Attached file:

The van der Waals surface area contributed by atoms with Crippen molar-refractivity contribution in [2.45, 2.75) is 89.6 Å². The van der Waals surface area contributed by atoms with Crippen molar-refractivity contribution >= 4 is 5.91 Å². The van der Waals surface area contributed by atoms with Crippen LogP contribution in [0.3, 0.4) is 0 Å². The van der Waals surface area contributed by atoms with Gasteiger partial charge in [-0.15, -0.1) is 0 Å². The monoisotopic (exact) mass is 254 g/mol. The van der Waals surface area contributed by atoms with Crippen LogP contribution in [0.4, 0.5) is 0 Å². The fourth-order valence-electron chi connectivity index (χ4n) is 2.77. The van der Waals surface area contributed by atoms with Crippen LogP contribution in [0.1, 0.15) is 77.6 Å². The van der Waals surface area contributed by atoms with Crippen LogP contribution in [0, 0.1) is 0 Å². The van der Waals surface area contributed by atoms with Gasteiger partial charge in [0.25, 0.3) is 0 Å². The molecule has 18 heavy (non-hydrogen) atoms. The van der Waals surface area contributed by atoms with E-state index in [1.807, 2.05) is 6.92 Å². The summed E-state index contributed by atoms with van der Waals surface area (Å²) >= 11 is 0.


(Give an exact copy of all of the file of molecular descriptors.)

The van der Waals surface area contributed by atoms with Crippen molar-refractivity contribution in [2.45, 2.75) is 89.6 Å². The van der Waals surface area contributed by atoms with Crippen molar-refractivity contribution >= 4 is 5.91 Å². The van der Waals surface area contributed by atoms with Crippen LogP contribution in [0.3, 0.4) is 0 Å². The van der Waals surface area contributed by atoms with Gasteiger partial charge in [-0.15, -0.1) is 0 Å². The monoisotopic (exact) mass is 254 g/mol. The van der Waals surface area contributed by atoms with Crippen LogP contribution in [0.4, 0.5) is 0 Å². The fourth-order valence-electron chi connectivity index (χ4n) is 2.77. The van der Waals surface area contributed by atoms with Crippen LogP contribution in [0.1, 0.15) is 77.6 Å². The van der Waals surface area contributed by atoms with Crippen LogP contribution in [0, 0.1) is 0 Å². The van der Waals surface area contributed by atoms with Gasteiger partial charge in [0.25, 0.3) is 0 Å². The molecule has 18 heavy (non-hydrogen) atoms. The van der Waals surface area contributed by atoms with E-state index in [1.807, 2.05) is 6.92 Å². The summed E-state index contributed by atoms with van der Waals surface area (Å²) >= 11 is 0.